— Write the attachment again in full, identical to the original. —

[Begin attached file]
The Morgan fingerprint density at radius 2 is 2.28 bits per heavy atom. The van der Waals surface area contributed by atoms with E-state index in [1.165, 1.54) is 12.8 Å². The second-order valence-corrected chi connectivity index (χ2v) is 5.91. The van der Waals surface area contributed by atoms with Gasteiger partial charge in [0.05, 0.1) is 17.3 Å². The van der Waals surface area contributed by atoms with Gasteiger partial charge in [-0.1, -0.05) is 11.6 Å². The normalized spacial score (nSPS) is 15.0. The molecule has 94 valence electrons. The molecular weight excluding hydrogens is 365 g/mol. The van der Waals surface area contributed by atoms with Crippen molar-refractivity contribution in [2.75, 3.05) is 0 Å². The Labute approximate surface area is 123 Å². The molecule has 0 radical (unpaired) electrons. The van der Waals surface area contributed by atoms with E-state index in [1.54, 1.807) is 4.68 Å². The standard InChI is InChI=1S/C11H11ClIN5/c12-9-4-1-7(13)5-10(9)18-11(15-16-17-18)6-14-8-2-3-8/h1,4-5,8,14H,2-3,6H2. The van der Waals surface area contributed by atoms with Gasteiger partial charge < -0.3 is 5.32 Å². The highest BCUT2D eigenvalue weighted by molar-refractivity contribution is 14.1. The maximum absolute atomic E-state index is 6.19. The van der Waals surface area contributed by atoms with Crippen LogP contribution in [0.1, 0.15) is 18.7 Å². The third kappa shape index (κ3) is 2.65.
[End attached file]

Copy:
The Morgan fingerprint density at radius 2 is 2.28 bits per heavy atom. The van der Waals surface area contributed by atoms with E-state index in [1.165, 1.54) is 12.8 Å². The second-order valence-corrected chi connectivity index (χ2v) is 5.91. The van der Waals surface area contributed by atoms with Gasteiger partial charge in [0.05, 0.1) is 17.3 Å². The van der Waals surface area contributed by atoms with Gasteiger partial charge in [-0.1, -0.05) is 11.6 Å². The normalized spacial score (nSPS) is 15.0. The molecule has 94 valence electrons. The molecular weight excluding hydrogens is 365 g/mol. The van der Waals surface area contributed by atoms with Crippen molar-refractivity contribution in [2.75, 3.05) is 0 Å². The Labute approximate surface area is 123 Å². The molecule has 0 radical (unpaired) electrons. The van der Waals surface area contributed by atoms with E-state index in [1.54, 1.807) is 4.68 Å². The standard InChI is InChI=1S/C11H11ClIN5/c12-9-4-1-7(13)5-10(9)18-11(15-16-17-18)6-14-8-2-3-8/h1,4-5,8,14H,2-3,6H2. The van der Waals surface area contributed by atoms with Gasteiger partial charge < -0.3 is 5.32 Å². The highest BCUT2D eigenvalue weighted by molar-refractivity contribution is 14.1. The maximum absolute atomic E-state index is 6.19. The van der Waals surface area contributed by atoms with Crippen LogP contribution in [0.1, 0.15) is 18.7 Å². The third kappa shape index (κ3) is 2.65.